Why accessible dentistry is so important for oral health

Gaby Bissett talks to Oral-B’s Benjamin Binot and Professor Alison Dougall, of the International Association of Disability and Oral Health, about why accessible dentistry is so important in improving oral health. 

Why has Oral-B and the IDAH come together?

Benjamin: First of all, the issue is at scale for Europe. We know that approximately 66 million people in Europe are affected by disability. We know that one third of those experience gum issues and problems due to struggles with maintaining their oral health. This was the starting point for us.

For 70 years, Oral-B’s mission has been to get adults and children alike to achieve healthier teeth gums at home or at the dentist. We recognise the opportunity we have if we make both our business and products more accessible to everyone.

As we embark on our journey, we will continue to work with professionals and consumers to better understand where and how we can improve oral health outcomes for everyone. We see IDAH as really seeing expertise, knowledge and much better insights to really move forward and accelerate.

Alison: IDAH is an international organisation with about 8,000 members. They’re not just dentists – they’re dentists and allied health professionals. They may be speech and language therapists, hygienists, anaesthesiologists – everyone interested in disability and oral health. Our mission is to actually address oral health inequalities.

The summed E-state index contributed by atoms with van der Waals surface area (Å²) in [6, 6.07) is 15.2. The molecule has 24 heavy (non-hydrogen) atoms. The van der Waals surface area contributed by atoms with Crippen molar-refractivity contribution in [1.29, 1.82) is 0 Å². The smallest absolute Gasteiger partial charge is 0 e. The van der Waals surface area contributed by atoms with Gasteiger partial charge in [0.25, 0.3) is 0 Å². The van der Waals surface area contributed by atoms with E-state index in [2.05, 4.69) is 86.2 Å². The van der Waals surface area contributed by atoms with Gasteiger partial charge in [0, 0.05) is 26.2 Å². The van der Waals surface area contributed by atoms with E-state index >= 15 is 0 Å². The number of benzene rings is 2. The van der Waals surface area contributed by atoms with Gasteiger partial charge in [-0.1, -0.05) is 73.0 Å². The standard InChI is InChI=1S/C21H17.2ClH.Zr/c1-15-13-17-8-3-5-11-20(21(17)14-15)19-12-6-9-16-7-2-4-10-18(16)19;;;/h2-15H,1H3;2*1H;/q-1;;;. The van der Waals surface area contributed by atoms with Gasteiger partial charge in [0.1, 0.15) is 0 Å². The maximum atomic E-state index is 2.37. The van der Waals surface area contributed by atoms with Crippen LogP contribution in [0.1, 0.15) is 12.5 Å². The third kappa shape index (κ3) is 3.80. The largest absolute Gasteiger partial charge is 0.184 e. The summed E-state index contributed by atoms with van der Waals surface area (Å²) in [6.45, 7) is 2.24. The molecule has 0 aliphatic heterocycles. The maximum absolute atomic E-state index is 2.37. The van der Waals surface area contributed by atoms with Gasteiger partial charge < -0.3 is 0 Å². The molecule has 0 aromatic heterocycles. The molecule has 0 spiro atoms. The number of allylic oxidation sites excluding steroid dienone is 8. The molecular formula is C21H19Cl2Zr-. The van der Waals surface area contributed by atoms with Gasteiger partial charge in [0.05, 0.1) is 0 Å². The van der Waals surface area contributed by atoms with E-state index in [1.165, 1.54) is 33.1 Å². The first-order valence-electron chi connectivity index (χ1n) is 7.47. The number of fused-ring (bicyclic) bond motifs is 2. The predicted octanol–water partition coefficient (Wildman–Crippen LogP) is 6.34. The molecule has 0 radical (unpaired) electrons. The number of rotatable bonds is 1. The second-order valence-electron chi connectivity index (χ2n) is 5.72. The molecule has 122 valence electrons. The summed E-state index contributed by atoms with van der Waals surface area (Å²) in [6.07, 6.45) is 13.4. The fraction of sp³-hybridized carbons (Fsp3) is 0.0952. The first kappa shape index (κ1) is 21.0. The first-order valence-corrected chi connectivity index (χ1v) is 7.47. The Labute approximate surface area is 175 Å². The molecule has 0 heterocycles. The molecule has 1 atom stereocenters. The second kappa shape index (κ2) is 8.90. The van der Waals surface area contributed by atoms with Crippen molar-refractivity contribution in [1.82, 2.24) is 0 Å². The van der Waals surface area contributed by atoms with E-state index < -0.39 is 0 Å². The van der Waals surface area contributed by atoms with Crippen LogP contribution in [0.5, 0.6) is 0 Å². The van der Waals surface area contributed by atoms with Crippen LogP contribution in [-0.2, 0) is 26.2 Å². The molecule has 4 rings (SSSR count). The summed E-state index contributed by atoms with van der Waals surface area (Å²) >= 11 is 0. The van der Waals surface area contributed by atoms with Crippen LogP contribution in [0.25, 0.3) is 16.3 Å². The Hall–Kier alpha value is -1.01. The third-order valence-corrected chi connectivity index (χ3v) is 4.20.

We know that oral health in people with disabilities is inequitable wherever people live in the world, including the UK. The sad thing that we see is even when people with disabilities have dental treatments, their outcomes are worse. They have more extractions so they end up with more missing teeth.

For somebody with a disability, wearing a denture, for example, is going to be harder – even putting it in and out. I think that at base we need to make sure that people with disabilities have higher expectations of what should be happening with their mouths. I think that dentists should have higher expectations of what is expected to give people equitable outcomes.

We’ve come such a long way. We have the technology now to do minimally invasive treatments. The key is we need to get prevention happening. We need to have people putting toothpaste on their teeth twice a day with a toothbrush.

For many, this is a struggle. They need a personalised education from their healthcare professional to help them do that.

We realised that Oral-B had the same mission and the same goals to make oral health universally accessible for everyone. It was a natural fit for a partnership.

Why is accessibility important in dentistry?

Benjamin: We are talking about a large number of people and we are talking about a very diverse population with different needs. We are also talking about a lack of education on many fronts. From dental school all the way to ones who are practising today, we need better education and appropriate messages. That’s what we want to achieve.